Over the next three decades private equity (PE) is set to play a significant role in financing, developing and supporting the private sector in West Africa. The growing number of PE firms with offices in Côte d’Ivoire highlights how its profile has expanded in the years since the civil war came to an end. Indeed, by mid-2017 there were 15 PE funds operating in the country – ranging from Tunisia’s AfricInvest and France’s Amethis Finance, to South Africa’s AFIG Funds, Mauritius’ Adenia Partners and US-based Emerging Capital Partners (ECP). This number is up from only two in 2008.
In March 2017 PE funds based in Côte d’Ivoire formed the country’s first domestic professional organisation for the sector – the Ivorian Association of Capital Investors – with the aim of promoting the country’s PE market and private sector more generally. Headed by Michel Abrogoua, founder of Phoenix Capital Management in Côte d’Ivoire, the organisation estimates that PE companies hold investments of approximately CFA184bn (€280m) in more than 40 private firms in the country.
Expanding the number and type of funds in Côte d’Ivoire could also help diversify the deals made. According to African PE and Venture Capital Association (AVCA) figures, investments in consumer staples represented about 24% of the PE deals between 2011 and 2016, followed by the industrial sector (20%), health care (12%) and financial services (12%).
While development finance institutions have traditionally been cornerstone investors in the region’s PE funds, there is growing interest from enterprises and family offices to support small and medium-sized enterprises. “The potential for family-owned offices is strong in West Africa,” Laureen Kouassi-Olsson, regional director for Amethis West Africa, told OBG. “Wealthy Africans are more likely to be in the business of providing debt relief,” she added.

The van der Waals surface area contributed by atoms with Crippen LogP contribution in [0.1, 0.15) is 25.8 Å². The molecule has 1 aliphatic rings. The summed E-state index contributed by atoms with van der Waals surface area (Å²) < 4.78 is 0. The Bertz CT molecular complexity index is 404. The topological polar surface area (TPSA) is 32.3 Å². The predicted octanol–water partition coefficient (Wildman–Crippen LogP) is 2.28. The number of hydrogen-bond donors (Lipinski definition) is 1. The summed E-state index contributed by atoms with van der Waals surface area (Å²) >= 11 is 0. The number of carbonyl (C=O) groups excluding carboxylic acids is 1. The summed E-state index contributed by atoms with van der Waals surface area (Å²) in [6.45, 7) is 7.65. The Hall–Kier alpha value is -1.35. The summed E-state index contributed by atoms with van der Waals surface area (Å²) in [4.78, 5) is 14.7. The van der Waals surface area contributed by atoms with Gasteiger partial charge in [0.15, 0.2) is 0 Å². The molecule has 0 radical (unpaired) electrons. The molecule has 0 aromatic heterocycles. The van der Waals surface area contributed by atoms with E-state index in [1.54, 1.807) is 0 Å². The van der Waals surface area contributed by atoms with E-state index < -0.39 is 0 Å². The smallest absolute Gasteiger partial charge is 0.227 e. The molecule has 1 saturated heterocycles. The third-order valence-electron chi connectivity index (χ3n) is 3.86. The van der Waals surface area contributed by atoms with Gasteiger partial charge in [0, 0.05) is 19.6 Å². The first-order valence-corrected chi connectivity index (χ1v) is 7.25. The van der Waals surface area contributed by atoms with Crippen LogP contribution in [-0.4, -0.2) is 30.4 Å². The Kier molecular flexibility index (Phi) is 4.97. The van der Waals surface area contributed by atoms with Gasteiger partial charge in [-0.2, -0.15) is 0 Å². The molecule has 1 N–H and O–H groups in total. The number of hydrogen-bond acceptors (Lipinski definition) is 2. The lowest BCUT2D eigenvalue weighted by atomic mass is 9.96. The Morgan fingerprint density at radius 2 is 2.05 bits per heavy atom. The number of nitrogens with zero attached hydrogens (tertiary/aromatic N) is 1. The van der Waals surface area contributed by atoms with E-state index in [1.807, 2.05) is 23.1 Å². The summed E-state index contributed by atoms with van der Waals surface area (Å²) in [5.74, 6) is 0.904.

Investors are also continuing, encouraged by the West African CFA franc’s currency peg to the euro at a rate of CFA655.96:€1, according to Vincent Le Guennou, co-CEO and managing director of ECP.
One of the biggest hurdles PE funds traditionally face in Africa is exiting an investment, but this has proven less burdensome in Côte d’Ivoire. Between 2011 and the first half of 2016, 14% of West Africa’s PE exits occurred in Côte d’Ivoire, ranking the country third after Nigeria (42%) and Ghana (17%), according to the AVCA. In 2016, for example, PE firm Cauris Management exited from Atlantic Business International and Bridge Bank Group Côte d’Ivoire, with returns of 1.7 and 3.1 times the company’s original financing, respectively. The ability of funds to exit investments is supported in large part by the steady growth of the local stock market, which has seen the volume of shares traded grow six-fold since 2011. This offers an attractive route for potential PE exits.
In November 2017 France’s Investisseurs & Partenaires (I&P), an Africa-focused PE firm, launched the Comoe Capital fund. I&P has been investing in Côte d’Ivoire for three years, has had an office in Abidjan since 2014, and holds stakes in three local health, equipment and business-to-business services companies, but the new fund will be the first of I&P’s vehicles to focus exclusively on Côte d’Ivoire. The Comoe Capital fund will concentrate on businesses in the start-up phase with project financing needs of up to €500,000, and will contribute to Côte d’Ivoire’s growing share of francophone West Africa’s PE activity. Between 2014 and 2016 Côte d’Ivoire hosted 48% of regional PE deals, accounting for 79% of the total value. This was a significant increase on the 2011-13 period, when the country’s share of PE deals and their value, stood at 40% and 54%, respectively, according to the AVCA.
The new subsidiary is being conceived under the aegis of the firm’s I&P Développement 2 (IPDEV2) project. Launched in October 2015, IPDEV2 has already overseen €200m in capital raised for funds focused on investments in Niger, Burkina Faso and Senegal.